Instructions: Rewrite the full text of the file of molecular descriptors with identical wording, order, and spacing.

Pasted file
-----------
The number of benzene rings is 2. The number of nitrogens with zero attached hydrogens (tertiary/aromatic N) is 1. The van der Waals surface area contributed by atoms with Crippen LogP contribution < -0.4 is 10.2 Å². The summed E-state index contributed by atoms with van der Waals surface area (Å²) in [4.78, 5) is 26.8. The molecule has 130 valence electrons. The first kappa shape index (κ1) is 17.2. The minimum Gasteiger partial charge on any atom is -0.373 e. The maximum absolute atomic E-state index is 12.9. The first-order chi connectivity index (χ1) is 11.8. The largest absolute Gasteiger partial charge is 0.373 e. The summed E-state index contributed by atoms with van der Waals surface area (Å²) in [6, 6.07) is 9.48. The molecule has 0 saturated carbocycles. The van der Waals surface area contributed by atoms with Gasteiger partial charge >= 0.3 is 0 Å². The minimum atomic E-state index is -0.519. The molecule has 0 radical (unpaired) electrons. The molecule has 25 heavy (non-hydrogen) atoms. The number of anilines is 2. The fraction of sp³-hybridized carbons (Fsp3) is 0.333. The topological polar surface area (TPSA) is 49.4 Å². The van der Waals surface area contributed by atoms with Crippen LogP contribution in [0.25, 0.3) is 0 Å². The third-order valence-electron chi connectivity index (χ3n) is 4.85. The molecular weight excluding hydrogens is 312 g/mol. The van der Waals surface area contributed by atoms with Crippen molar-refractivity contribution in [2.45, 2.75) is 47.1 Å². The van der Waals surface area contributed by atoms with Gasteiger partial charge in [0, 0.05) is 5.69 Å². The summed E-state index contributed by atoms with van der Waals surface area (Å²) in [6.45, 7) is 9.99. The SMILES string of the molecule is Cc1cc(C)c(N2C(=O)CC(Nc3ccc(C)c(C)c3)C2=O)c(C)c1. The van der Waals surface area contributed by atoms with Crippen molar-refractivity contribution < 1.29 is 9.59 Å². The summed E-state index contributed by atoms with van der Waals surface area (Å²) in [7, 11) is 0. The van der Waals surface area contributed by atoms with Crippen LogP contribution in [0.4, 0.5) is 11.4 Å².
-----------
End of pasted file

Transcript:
The number of benzene rings is 2. The number of nitrogens with zero attached hydrogens (tertiary/aromatic N) is 1. The van der Waals surface area contributed by atoms with Crippen LogP contribution < -0.4 is 10.2 Å². The summed E-state index contributed by atoms with van der Waals surface area (Å²) in [4.78, 5) is 26.8. The molecule has 130 valence electrons. The first kappa shape index (κ1) is 17.2. The minimum Gasteiger partial charge on any atom is -0.373 e. The maximum absolute atomic E-state index is 12.9. The first-order chi connectivity index (χ1) is 11.8. The largest absolute Gasteiger partial charge is 0.373 e. The summed E-state index contributed by atoms with van der Waals surface area (Å²) in [6, 6.07) is 9.48. The molecule has 0 saturated carbocycles. The van der Waals surface area contributed by atoms with Gasteiger partial charge >= 0.3 is 0 Å². The minimum atomic E-state index is -0.519. The molecule has 0 radical (unpaired) electrons. The molecule has 25 heavy (non-hydrogen) atoms. The number of anilines is 2. The fraction of sp³-hybridized carbons (Fsp3) is 0.333. The topological polar surface area (TPSA) is 49.4 Å². The van der Waals surface area contributed by atoms with Crippen LogP contribution in [0.25, 0.3) is 0 Å². The third-order valence-electron chi connectivity index (χ3n) is 4.85. The molecular weight excluding hydrogens is 312 g/mol. The van der Waals surface area contributed by atoms with Crippen molar-refractivity contribution in [2.45, 2.75) is 47.1 Å². The van der Waals surface area contributed by atoms with Gasteiger partial charge in [0, 0.05) is 5.69 Å². The summed E-state index contributed by atoms with van der Waals surface area (Å²) in [6.45, 7) is 9.99. The SMILES string of the molecule is Cc1cc(C)c(N2C(=O)CC(Nc3ccc(C)c(C)c3)C2=O)c(C)c1. The van der Waals surface area contributed by atoms with Crippen molar-refractivity contribution < 1.29 is 9.59 Å². The summed E-state index contributed by atoms with van der Waals surface area (Å²) in [7, 11) is 0. The van der Waals surface area contributed by atoms with Crippen LogP contribution in [0.4, 0.5) is 11.4 Å².